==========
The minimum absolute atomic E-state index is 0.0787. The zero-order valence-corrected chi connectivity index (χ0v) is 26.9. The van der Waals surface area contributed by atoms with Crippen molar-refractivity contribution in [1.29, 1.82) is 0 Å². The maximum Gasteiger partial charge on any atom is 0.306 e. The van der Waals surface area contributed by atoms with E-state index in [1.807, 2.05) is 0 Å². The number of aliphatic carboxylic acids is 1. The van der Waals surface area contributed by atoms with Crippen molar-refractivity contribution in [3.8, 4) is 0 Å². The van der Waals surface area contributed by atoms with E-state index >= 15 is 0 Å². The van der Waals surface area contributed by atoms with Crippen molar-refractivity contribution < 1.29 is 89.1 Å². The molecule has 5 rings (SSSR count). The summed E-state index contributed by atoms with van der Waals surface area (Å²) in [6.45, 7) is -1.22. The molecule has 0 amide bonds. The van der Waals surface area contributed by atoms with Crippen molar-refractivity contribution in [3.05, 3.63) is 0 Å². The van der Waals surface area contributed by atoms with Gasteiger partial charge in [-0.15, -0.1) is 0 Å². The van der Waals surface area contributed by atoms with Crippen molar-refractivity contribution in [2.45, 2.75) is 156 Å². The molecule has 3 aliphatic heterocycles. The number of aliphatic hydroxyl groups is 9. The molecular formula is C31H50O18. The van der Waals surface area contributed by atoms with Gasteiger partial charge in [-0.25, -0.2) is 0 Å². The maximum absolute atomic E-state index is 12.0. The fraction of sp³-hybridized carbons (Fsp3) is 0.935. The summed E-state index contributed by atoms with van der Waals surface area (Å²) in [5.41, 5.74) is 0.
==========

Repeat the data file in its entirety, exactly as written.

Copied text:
The minimum absolute atomic E-state index is 0.0787. The zero-order valence-corrected chi connectivity index (χ0v) is 26.9. The van der Waals surface area contributed by atoms with Crippen molar-refractivity contribution in [1.29, 1.82) is 0 Å². The maximum Gasteiger partial charge on any atom is 0.306 e. The van der Waals surface area contributed by atoms with E-state index in [1.807, 2.05) is 0 Å². The number of aliphatic carboxylic acids is 1. The van der Waals surface area contributed by atoms with Crippen molar-refractivity contribution in [3.8, 4) is 0 Å². The van der Waals surface area contributed by atoms with E-state index >= 15 is 0 Å². The van der Waals surface area contributed by atoms with Crippen molar-refractivity contribution < 1.29 is 89.1 Å². The molecule has 5 rings (SSSR count). The summed E-state index contributed by atoms with van der Waals surface area (Å²) in [6.45, 7) is -1.22. The molecule has 0 amide bonds. The van der Waals surface area contributed by atoms with Crippen molar-refractivity contribution in [3.05, 3.63) is 0 Å². The van der Waals surface area contributed by atoms with Gasteiger partial charge in [-0.15, -0.1) is 0 Å². The van der Waals surface area contributed by atoms with Crippen molar-refractivity contribution in [2.45, 2.75) is 156 Å². The molecule has 3 aliphatic heterocycles. The number of aliphatic hydroxyl groups is 9. The molecular formula is C31H50O18. The van der Waals surface area contributed by atoms with Gasteiger partial charge in [-0.25, -0.2) is 0 Å². The maximum absolute atomic E-state index is 12.0. The fraction of sp³-hybridized carbons (Fsp3) is 0.935. The summed E-state index contributed by atoms with van der Waals surface area (Å²) in [5.41, 5.74) is 0.